Blog Posts Tagged with Advertising and Marketing Basics

Pages

FTC Milestones: Shared beginnings in the Circle Cilk case

In celebration of the FTC’s 100th anniversary, we’ve been examining the leaves on our family tree. The FTC’s founding is often associated with turn-of-the-century trust busting, but a closer look – including a study of the very first case published in Volume 1 of Federal Trade Commission Decisions – proves that the intertwined roots of consumer protection and competition run deep. That’s one of the themes of the FTC@100 Symposium on Friday, November 7, 2014.

FTC settlement challenges deceptive claims by patent assertion entity

Patent assertion entities have been the subject of much debate in antitrust and intellectual property circles. But there’s one proposition we hope that parties on all sides of the issue can agree on: It’s illegal to falsely threaten patent suits against small businesses or make unfounded claims that other companies have paid for patent licenses.

Full Disclosure

If the disclosure of information is necessary to prevent an ad from being deceptive, the disclosure has to be clear and conspicuous. That shouldn’t be news to any advertiser and certainly not to the 60+ companies – including 20 of the 100 biggest advertisers in the U.S. – that received warning letters as a part of the FTC’s Operation Full Disclosure.

Who’s mining the store? FTC sues company selling bitcoin mining equipment

History buffs – and fans of the series “Deadwood” – know that promises of riches lured many prospectors west. Now imagine if the general store in Deadwood advertised state-of-the-art shovels, pans, and pick axes necessary for mining, but never delivered the gear or delivered it long after others had mined the prime parcels. That’s pretty much what the FTC says Kansas City-based Butterfly Labs is up to, except that what today’s prospectors are mining are bitcoins.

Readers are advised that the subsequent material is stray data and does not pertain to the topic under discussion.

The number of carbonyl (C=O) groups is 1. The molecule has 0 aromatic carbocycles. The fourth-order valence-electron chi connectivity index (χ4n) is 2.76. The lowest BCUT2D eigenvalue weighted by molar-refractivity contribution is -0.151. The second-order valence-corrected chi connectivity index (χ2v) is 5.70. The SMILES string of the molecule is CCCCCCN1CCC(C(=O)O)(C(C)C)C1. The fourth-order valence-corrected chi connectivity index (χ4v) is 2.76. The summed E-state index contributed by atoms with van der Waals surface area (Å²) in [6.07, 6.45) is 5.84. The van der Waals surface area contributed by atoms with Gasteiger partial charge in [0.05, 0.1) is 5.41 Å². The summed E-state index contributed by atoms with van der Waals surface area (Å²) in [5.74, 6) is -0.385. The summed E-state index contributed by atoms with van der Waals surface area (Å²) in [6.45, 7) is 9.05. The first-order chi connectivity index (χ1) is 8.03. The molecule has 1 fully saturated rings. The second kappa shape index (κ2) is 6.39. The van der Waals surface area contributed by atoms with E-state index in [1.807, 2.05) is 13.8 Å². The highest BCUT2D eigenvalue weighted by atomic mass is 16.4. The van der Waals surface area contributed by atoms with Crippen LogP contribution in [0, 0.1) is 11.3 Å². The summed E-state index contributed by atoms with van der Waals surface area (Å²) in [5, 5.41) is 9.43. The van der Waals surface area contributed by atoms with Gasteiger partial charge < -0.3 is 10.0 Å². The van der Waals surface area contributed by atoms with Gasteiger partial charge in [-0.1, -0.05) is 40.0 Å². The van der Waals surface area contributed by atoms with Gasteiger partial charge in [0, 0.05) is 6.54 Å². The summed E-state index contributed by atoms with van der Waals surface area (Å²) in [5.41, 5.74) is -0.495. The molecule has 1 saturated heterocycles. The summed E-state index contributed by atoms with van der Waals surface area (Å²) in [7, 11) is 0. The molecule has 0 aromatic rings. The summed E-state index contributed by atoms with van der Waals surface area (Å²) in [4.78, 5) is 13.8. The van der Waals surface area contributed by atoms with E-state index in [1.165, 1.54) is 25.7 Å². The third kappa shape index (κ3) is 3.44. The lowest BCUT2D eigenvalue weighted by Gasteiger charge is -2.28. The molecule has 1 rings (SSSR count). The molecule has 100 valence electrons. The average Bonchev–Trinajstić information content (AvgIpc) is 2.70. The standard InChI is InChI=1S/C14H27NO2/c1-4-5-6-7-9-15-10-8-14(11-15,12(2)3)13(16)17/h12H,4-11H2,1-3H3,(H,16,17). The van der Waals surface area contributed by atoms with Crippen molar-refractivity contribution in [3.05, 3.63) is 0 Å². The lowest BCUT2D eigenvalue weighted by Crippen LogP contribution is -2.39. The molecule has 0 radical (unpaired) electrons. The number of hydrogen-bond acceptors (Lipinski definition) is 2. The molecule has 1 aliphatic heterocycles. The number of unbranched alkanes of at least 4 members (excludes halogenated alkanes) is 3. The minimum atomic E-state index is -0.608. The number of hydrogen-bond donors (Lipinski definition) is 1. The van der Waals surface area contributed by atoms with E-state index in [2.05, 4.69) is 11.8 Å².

Telling tales out of school

An online high school that bypasses the pep rallies, proms, and the principal’s office? Under the right circumstances, that might be an innovation in education. But what if it skips the classes and coursework while falsely promising a valid sheepskin from an accredited institution?

Acc-cen-tuate the negative?

Acc-cen-tuate the positive.
Eliminate the negative.
Latch on to the affirmative.
And don't mess with Mr. In-Between.

That's how the catchy Bing Crosby-Andrews Sisters number went in the 40s. When it comes to negative options now, the message for marketers is to explain things positively.

FTC settlement with ADT sounds alarm about deceptive use of paid endorsers

Consumers who tuned in to programs like the Today Show, Daybreak USA, and local newscasts may have caught interviews with guests billed as “The Safety Mom,” a home security expert, or a tech expert.  Among the products they reviewed was ADT’s Pulse Home Monitoring System.  Describing it as “amazing” or “incredible,” they offered glowing details about its capabilities, safety benefits, and cost.  But according to the FTC, here's one material fact that wasn’t discussed:  ADT had paid the three spokespersons a total of more than $300,000 and provided two of them with free systems valued at $4,

Statue of limitations?

The awards season may be over for the entertainment industry, but it’s time for consumer protection to take its turn on the red carpet. (Of course, no one should ever have to ask “Who are you wearing?”  A quick look at the label and a search in the FTC’s RN Database will provide that information instantly.)   If we were giving out the statuettes, here are some of the winners from movies and TV.

Less than meets the eye?